Bowl depth is generally between 6" and 12", with a 7" depth being the most common. The smallest bowl on a three-bowl sink might only be 4 ¾" deep. Bowl depth is an important aspect to consider when replacing a sink if you do not want to touch the plumbing underneath. Choose the deepest model possible for your space.
Sink shapes vary from a rectangular or square basin to a round one; the edges can be straight or curved. Look at the inside slope of the sink; the smaller the radius at the base of the bowl and the straighter the sides, the larger the useful capacity of the sink. Corner sinks are practical for tight spaces and for L- or U-shaped counters.
Thermal shock is an essential factor to take into account. Kitchen sinks are repeatedly exposed to sudden temperature changes – anywhere from 40°C to 140°C in a matter of seconds – causing the sink material to expand and contract, which can lead to cracks and wear. While a stainless steel sink is highly resistant to thermal shock and will not suffer damage, acrylic sinks will eventually show signs of wear.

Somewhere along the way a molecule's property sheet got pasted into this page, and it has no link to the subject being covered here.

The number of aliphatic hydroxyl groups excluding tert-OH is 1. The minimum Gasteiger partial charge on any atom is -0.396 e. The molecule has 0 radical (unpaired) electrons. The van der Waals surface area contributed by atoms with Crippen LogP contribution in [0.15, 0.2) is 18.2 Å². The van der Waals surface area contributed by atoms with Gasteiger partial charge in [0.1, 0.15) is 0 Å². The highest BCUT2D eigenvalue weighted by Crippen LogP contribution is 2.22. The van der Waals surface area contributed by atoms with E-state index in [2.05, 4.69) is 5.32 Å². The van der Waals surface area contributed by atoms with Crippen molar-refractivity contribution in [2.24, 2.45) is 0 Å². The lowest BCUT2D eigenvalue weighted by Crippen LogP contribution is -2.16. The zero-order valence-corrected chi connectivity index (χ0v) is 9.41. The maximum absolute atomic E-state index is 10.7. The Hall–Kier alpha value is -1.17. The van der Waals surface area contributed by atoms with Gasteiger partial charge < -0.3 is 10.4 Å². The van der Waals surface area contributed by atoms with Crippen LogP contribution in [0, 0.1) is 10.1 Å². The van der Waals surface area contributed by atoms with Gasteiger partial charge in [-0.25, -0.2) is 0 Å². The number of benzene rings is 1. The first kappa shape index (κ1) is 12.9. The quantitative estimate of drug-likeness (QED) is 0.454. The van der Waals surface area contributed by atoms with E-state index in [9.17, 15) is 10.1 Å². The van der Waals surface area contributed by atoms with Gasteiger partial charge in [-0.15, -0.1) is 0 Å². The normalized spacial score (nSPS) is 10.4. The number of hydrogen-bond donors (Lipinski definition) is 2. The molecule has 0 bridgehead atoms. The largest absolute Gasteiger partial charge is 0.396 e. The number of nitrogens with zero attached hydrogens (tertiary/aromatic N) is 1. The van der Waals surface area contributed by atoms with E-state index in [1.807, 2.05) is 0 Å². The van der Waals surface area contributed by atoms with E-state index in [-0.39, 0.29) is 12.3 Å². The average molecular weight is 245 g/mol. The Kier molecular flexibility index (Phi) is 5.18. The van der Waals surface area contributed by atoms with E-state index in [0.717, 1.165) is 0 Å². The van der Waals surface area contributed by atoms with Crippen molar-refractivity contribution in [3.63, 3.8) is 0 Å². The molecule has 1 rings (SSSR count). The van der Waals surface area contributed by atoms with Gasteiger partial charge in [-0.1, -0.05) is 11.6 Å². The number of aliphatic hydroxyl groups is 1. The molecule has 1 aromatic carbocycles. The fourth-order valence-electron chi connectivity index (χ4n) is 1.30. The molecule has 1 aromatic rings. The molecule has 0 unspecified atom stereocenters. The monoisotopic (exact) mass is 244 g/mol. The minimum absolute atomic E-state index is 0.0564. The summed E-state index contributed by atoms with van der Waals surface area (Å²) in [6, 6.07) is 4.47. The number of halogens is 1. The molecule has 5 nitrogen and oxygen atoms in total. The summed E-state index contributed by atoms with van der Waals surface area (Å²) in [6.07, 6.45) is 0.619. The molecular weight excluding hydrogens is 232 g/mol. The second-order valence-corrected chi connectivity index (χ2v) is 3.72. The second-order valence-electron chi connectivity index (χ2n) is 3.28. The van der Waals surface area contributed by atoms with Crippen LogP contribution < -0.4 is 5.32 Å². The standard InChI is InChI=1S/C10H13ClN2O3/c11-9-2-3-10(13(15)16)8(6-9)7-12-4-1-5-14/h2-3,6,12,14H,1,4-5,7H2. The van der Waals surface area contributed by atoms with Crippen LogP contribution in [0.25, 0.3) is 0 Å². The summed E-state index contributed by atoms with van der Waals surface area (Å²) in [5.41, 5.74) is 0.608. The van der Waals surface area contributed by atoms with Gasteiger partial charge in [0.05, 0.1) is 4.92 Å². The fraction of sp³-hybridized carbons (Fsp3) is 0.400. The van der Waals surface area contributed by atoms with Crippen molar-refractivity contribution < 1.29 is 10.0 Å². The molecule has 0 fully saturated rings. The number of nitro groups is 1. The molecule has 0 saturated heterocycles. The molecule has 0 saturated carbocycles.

Most kitchen sinks come with pre-drilled holes ready to mount the faucets. However, solid surface or composite sinks often do not have holes, leaving the choice of faucet location up to the client. Faucet holes are 1½" across and spaced 4" or 8" apart, centre to centre, to match the faucet configurations.
When buying a sink with pre-drilled faucet holes, you will need to choose a faucet set to match, which is why these two elements, though sold separately, are usually purchased at the same time. If for some reason you end up with an unwanted faucet hole, it can be concealed with a cover, called an escutcheon, designed for that purpose.